Tuesday, July 07, 2015

Piketty is Wrong About German War Debt

Colette Browne quotes economist Thomas Piketty in her column in today's Irish Independent as saying that Germany had sixty per cent of its war debt written off after the Second World War. This is not true.

It's not true for this reason: there wasn't a Germany after the Second World War to pay any debts. Germany was gone, and there were two states, East and West Germany, in its place.

Britain, France and the USA were in charge of West Germany and the Union of Soviet Socialist Republics was in charge of East Germany. The NATO powers quickly began to cut West Germany a break, as they had made a deal with the devil in the form of Josef Stalin to win the war in the first place, and now needed a strong Germany to protect Western Europe from the Soviets.

No such luck for the East Germans, which the Soviets already had in their mitts. Anne Applebaum has written an excellent book about rise of the Iron Curtain in the first ten years after the end of the war. From that we learn that the Soviets carried off everything in the occupied territories that wasn't nailed down, and would have continued to do so if Stalin hadn't kicked the bucket in 1953. East Germany remained a slave state, of course, but the Soviets went easy on populating the concentration camps left behind by the Nazis with people who didn't toe the state line.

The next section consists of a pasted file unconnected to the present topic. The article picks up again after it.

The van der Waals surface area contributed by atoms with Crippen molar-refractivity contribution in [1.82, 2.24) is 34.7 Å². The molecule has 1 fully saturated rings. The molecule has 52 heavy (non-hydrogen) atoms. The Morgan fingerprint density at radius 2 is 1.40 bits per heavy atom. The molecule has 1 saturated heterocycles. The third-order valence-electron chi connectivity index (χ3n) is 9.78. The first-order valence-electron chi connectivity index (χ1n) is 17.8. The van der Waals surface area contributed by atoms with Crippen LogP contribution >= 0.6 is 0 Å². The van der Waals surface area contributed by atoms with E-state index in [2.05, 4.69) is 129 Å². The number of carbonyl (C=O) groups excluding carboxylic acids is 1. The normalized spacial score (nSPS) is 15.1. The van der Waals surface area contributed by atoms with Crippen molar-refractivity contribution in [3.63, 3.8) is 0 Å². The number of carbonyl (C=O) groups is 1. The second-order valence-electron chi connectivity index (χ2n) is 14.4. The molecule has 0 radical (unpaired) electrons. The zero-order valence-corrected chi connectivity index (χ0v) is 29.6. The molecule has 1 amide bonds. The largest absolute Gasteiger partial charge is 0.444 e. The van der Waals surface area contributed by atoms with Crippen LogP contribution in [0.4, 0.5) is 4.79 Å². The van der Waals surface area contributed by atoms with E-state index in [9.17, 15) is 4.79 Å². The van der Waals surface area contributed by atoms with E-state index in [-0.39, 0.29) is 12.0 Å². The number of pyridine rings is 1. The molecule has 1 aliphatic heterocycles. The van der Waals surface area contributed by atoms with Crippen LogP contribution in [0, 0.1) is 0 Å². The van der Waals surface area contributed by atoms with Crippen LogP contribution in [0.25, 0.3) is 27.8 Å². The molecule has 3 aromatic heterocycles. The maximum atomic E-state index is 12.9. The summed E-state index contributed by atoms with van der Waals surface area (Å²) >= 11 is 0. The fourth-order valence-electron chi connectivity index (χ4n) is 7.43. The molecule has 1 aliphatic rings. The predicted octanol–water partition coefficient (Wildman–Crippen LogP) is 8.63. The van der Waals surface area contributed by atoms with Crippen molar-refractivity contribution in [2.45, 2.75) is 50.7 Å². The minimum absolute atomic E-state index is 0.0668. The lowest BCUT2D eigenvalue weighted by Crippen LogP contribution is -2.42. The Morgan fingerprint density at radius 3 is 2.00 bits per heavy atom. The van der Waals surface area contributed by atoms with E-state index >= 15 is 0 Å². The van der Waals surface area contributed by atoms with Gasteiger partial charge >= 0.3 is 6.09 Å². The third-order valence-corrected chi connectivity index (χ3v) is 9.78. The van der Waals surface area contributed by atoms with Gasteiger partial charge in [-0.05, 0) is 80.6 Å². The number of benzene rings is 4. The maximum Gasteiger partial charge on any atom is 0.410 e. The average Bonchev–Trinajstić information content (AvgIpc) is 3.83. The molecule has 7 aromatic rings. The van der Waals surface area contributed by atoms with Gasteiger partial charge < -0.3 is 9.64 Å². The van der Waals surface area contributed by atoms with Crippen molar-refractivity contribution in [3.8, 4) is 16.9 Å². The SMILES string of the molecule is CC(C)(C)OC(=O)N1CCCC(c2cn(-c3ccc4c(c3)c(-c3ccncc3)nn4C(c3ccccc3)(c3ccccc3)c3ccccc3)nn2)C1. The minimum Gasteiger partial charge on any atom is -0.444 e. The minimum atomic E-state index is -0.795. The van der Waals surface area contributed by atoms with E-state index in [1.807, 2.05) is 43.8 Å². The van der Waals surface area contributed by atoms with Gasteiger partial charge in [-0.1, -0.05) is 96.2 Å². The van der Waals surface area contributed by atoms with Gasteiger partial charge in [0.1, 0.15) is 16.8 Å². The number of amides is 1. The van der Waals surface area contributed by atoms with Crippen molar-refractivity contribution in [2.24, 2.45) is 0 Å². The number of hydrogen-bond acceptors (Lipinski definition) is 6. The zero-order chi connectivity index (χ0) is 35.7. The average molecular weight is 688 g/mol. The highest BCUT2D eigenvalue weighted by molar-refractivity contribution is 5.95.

Germany paid for her sins after the war, and now Germany is the main reason why there hasn't been a European war since – the longest period of European history without a war since Alaric and the Visgoths sacked Rome fifteen hundred years ago.

Beware, beware the celebrity economist. There's always a bottle of snake-oil that needs selling.